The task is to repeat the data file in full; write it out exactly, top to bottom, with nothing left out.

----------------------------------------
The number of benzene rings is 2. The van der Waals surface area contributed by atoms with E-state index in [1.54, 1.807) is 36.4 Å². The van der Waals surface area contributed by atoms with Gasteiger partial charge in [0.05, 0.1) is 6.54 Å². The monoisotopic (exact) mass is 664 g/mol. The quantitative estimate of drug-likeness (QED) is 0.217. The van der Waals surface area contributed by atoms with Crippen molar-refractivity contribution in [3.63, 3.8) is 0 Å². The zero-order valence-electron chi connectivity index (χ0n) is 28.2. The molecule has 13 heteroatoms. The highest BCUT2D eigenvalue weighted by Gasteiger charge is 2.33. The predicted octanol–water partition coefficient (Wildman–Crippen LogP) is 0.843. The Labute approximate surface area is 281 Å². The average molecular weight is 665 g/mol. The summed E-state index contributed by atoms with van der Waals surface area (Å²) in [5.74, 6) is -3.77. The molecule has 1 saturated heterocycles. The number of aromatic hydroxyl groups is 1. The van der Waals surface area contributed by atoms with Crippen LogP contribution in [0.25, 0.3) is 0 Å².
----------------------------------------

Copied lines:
The number of benzene rings is 2. The van der Waals surface area contributed by atoms with E-state index in [1.54, 1.807) is 36.4 Å². The van der Waals surface area contributed by atoms with Gasteiger partial charge in [0.05, 0.1) is 6.54 Å². The monoisotopic (exact) mass is 664 g/mol. The quantitative estimate of drug-likeness (QED) is 0.217. The van der Waals surface area contributed by atoms with Crippen molar-refractivity contribution in [3.63, 3.8) is 0 Å². The zero-order valence-electron chi connectivity index (χ0n) is 28.2. The molecule has 13 heteroatoms. The highest BCUT2D eigenvalue weighted by Gasteiger charge is 2.33. The predicted octanol–water partition coefficient (Wildman–Crippen LogP) is 0.843. The Labute approximate surface area is 281 Å². The average molecular weight is 665 g/mol. The summed E-state index contributed by atoms with van der Waals surface area (Å²) in [5.74, 6) is -3.77. The molecule has 1 saturated heterocycles. The number of aromatic hydroxyl groups is 1. The van der Waals surface area contributed by atoms with Crippen LogP contribution in [0.25, 0.3) is 0 Å².